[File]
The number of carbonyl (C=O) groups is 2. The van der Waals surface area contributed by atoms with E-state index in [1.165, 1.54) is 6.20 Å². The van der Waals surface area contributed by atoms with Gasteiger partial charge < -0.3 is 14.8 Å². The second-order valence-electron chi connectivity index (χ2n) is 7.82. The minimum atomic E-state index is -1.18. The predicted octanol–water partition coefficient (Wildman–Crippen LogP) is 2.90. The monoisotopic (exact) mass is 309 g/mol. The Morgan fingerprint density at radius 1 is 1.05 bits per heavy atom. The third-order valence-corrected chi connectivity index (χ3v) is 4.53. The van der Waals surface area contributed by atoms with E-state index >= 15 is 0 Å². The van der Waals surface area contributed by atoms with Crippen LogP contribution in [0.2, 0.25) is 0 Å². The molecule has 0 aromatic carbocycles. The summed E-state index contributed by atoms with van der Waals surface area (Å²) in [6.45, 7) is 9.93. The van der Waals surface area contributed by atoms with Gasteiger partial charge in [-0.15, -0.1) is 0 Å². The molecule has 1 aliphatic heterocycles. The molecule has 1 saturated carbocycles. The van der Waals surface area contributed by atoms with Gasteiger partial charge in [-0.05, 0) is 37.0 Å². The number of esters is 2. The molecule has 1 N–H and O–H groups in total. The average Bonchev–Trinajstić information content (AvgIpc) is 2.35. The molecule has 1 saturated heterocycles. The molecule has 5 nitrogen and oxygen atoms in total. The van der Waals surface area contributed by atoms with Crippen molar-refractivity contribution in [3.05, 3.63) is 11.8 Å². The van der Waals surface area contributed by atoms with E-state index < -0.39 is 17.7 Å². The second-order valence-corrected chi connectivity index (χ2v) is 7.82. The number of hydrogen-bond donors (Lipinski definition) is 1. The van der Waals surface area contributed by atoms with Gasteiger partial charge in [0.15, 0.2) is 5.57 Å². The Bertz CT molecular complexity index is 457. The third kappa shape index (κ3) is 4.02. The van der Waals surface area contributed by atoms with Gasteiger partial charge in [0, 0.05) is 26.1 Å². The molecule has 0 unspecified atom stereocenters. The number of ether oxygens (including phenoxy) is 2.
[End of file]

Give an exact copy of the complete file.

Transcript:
The number of carbonyl (C=O) groups is 2. The van der Waals surface area contributed by atoms with E-state index in [1.165, 1.54) is 6.20 Å². The van der Waals surface area contributed by atoms with Gasteiger partial charge < -0.3 is 14.8 Å². The second-order valence-electron chi connectivity index (χ2n) is 7.82. The minimum atomic E-state index is -1.18. The predicted octanol–water partition coefficient (Wildman–Crippen LogP) is 2.90. The monoisotopic (exact) mass is 309 g/mol. The Morgan fingerprint density at radius 1 is 1.05 bits per heavy atom. The third-order valence-corrected chi connectivity index (χ3v) is 4.53. The van der Waals surface area contributed by atoms with E-state index >= 15 is 0 Å². The van der Waals surface area contributed by atoms with Crippen LogP contribution in [0.2, 0.25) is 0 Å². The molecule has 0 aromatic carbocycles. The summed E-state index contributed by atoms with van der Waals surface area (Å²) in [6.45, 7) is 9.93. The van der Waals surface area contributed by atoms with Gasteiger partial charge in [-0.15, -0.1) is 0 Å². The molecule has 1 aliphatic heterocycles. The molecule has 1 saturated carbocycles. The van der Waals surface area contributed by atoms with Gasteiger partial charge in [-0.05, 0) is 37.0 Å². The number of esters is 2. The molecule has 1 N–H and O–H groups in total. The average Bonchev–Trinajstić information content (AvgIpc) is 2.35. The molecule has 1 saturated heterocycles. The molecule has 5 nitrogen and oxygen atoms in total. The van der Waals surface area contributed by atoms with Crippen molar-refractivity contribution in [3.05, 3.63) is 11.8 Å². The van der Waals surface area contributed by atoms with E-state index < -0.39 is 17.7 Å². The second-order valence-corrected chi connectivity index (χ2v) is 7.82. The number of hydrogen-bond donors (Lipinski definition) is 1. The van der Waals surface area contributed by atoms with Gasteiger partial charge in [0.15, 0.2) is 5.57 Å². The Bertz CT molecular complexity index is 457. The third kappa shape index (κ3) is 4.02. The van der Waals surface area contributed by atoms with Gasteiger partial charge in [0, 0.05) is 26.1 Å². The molecule has 0 unspecified atom stereocenters. The number of ether oxygens (including phenoxy) is 2.